THIS STORY HAS BEEN FORMATTED FOR EASY PRINTING
JAIL BABIES. Prisoners and their children sun themselves on a porch at Massachusetts' Reformatory for Women (as it was then known) in Framingham in March 1945. Today, according to a recent report by the Center for Women in Politics and Public Policy at UMass, inmates at Framingham - 71 percent of whom are mothers - have difficulty maintaining even basic contact with their children.
JAIL BABIES. Prisoners and their children sun themselves on a porch at Massachusetts' Reformatory for Women (as it was then known) in Framingham in March 1945. Today, according to a recent report by the Center for Women in Politics and Public Policy at UMass, inmates at Framingham - 71 percent of whom are mothers - have difficulty maintaining even basic contact with their children. (Globe File Photo) Globe File Photo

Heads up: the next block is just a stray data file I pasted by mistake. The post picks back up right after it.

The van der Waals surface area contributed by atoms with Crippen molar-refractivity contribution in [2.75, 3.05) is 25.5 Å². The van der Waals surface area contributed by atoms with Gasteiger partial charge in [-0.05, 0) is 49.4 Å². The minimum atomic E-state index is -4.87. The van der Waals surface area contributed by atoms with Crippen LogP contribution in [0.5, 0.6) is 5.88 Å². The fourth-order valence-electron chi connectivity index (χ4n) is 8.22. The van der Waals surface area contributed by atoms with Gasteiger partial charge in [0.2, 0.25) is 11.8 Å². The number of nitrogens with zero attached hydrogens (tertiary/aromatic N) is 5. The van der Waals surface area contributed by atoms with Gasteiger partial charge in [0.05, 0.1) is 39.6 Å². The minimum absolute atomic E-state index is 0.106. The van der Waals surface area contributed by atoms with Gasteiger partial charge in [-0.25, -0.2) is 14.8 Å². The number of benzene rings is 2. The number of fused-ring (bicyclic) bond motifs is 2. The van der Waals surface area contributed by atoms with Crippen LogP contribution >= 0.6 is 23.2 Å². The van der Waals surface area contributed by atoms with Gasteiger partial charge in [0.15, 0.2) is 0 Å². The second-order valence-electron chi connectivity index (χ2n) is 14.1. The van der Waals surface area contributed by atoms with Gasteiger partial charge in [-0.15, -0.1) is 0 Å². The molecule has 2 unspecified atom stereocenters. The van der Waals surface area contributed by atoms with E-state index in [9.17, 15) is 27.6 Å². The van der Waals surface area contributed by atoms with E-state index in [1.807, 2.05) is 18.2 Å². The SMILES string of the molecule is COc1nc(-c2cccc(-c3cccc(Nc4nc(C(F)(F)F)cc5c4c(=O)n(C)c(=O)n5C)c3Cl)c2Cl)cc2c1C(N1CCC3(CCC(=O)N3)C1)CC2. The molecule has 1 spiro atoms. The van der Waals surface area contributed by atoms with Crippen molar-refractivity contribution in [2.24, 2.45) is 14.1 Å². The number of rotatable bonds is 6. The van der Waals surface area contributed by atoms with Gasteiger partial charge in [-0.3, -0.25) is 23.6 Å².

Locked In

Ever since America's first women's prison opened nearly 200 years ago, debate has raged over how to treat female inmates.

By Cristina Rathbone
May 29, 2005

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WOMEN'S PRISONS have long been lugubrious places in popular imagination, salacious versions of men's prisons where intimidatingly butch women struggle for social dominance between sex romps on the side. The image is so entrenched that many women sent to prison think this is how it will be. They're as surprised as anyone to find that the woman sharing their cell ... (Full article: 2053 words)

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